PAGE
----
Also called: Cutaneous disorders, Dermatologic disorders
Your skin is your body’s largest organ. It covers and protects your body. Your skin
- Holds body fluids in, preventing dehydration
- Keeps harmful microbes out, preventing infections
- Helps you feel things like heat, cold, and pain
- Keeps your body temperature even
- Makes vitamin D when the sun shines on it
Anything that irritates, clogs, or inflames your skin can cause symptoms such as redness, swelling, burning, and itching. Allergies, irritants, your genetic makeup, and certain diseases and immune system problems can cause rashes, hives, and other skin conditions. Many skin problems, such as acne, also affect your appearance.
NIH: National Institute of Arthritis and Musculoskeletal and Skin Diseases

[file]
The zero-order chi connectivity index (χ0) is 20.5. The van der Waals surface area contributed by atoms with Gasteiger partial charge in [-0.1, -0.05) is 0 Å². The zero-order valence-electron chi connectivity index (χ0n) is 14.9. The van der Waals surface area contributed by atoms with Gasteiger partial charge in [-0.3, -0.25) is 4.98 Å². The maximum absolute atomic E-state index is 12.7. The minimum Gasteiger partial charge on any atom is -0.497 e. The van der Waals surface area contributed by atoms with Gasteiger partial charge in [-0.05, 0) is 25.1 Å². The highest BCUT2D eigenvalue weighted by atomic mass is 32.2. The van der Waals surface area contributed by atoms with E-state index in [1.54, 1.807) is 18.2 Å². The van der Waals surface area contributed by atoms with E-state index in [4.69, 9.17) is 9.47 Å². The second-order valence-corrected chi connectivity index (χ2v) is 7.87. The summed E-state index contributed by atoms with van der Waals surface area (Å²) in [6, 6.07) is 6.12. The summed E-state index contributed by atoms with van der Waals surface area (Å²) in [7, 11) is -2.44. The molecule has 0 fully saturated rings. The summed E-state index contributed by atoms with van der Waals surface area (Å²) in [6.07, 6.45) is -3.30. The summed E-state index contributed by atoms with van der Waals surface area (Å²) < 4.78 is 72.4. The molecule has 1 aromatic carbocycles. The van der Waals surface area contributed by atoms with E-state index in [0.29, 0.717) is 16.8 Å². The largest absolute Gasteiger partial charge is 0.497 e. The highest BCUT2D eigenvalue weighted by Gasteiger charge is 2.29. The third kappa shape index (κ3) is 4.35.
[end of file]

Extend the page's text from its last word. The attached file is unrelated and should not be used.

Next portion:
Epidermolysis bullosa with pyloric atresia (EB-PA) is a condition that affects the skin and digestive tract. This condition is one of several forms of epidermolysis bullosa, a group of genetic conditions that cause the skin to be fragile and to blister easily. Affected infants are often born with widespread blistering and areas of missing skin. Blisters continue to appear in response to minor injury or friction, such as rubbing or scratching. Most often, blisters occur over the whole body and affect mucous membranes such as the moist lining of the mouth and digestive tract.People with EB-PA are also born with pyloric atresia, which is an obstruction of the lower part of the stomach (the pylorus). This obstruction prevents food from emptying out of the stomach into the intestine. Signs of pyloric atresia include vomiting, a swollen (distended) abdomen, and an absence of stool. Pyloric atresia is life-threatening and must be repaired with surgery soon after birth.Other complications of EB-PA can include fusion of the skin between the fingers and toes, abnormalities of the fingernails and toenails, joint deformities (contractures) that restrict movement, and hair loss (alopecia). Some affected individuals are also born with malformations of the urinary tract, including the kidneys and bladder.Because the signs and symptoms of EB-PA are so severe, many infants with this condition do not survive beyond the first year of life. In those who survive, the condition may improve with time; some affected individuals have little or no blistering later in life. However, many affected individuals who live past infancy experience severe medical problems, including blistering and the formation of red, bumpy patches called granulation tissue. Granulation tissue most often forms on the skin around the mouth, nose, fingers, and toes. It can also build up in the airway, leading to difficulty breathing.